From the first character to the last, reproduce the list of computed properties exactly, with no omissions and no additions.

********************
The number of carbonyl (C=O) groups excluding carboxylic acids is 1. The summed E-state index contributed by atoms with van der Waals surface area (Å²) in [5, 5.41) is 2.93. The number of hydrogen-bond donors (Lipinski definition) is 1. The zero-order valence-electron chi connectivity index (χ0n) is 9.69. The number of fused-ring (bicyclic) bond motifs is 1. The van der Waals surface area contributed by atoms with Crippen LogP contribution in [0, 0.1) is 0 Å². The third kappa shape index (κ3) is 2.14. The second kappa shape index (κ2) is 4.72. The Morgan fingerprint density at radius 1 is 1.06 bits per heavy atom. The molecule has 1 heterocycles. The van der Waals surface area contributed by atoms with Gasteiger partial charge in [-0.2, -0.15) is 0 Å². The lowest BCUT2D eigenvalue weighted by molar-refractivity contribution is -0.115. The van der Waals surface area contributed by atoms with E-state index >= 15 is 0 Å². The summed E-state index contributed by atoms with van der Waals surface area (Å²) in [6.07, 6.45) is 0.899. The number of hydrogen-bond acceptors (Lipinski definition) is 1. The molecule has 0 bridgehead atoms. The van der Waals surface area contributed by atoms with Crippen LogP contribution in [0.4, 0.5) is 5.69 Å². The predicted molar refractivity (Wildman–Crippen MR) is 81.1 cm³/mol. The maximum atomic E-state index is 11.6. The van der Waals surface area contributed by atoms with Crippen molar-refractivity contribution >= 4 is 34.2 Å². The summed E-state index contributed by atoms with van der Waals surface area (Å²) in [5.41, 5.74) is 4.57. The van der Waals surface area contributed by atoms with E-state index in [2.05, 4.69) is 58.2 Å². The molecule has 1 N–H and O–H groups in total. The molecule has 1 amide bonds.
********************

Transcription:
The number of carbonyl (C=O) groups excluding carboxylic acids is 1. The summed E-state index contributed by atoms with van der Waals surface area (Å²) in [5, 5.41) is 2.93. The number of hydrogen-bond donors (Lipinski definition) is 1. The zero-order valence-electron chi connectivity index (χ0n) is 9.69. The number of fused-ring (bicyclic) bond motifs is 1. The van der Waals surface area contributed by atoms with Crippen LogP contribution in [0, 0.1) is 0 Å². The third kappa shape index (κ3) is 2.14. The second kappa shape index (κ2) is 4.72. The Morgan fingerprint density at radius 1 is 1.06 bits per heavy atom. The molecule has 1 heterocycles. The van der Waals surface area contributed by atoms with Gasteiger partial charge in [-0.2, -0.15) is 0 Å². The lowest BCUT2D eigenvalue weighted by molar-refractivity contribution is -0.115. The van der Waals surface area contributed by atoms with E-state index >= 15 is 0 Å². The summed E-state index contributed by atoms with van der Waals surface area (Å²) in [6.07, 6.45) is 0.899. The number of hydrogen-bond acceptors (Lipinski definition) is 1. The molecule has 0 bridgehead atoms. The van der Waals surface area contributed by atoms with Crippen LogP contribution in [0.4, 0.5) is 5.69 Å². The predicted molar refractivity (Wildman–Crippen MR) is 81.1 cm³/mol. The maximum atomic E-state index is 11.6. The van der Waals surface area contributed by atoms with Crippen molar-refractivity contribution >= 4 is 34.2 Å². The summed E-state index contributed by atoms with van der Waals surface area (Å²) in [5.41, 5.74) is 4.57. The van der Waals surface area contributed by atoms with E-state index in [2.05, 4.69) is 58.2 Å². The molecule has 1 N–H and O–H groups in total. The molecule has 1 amide bonds.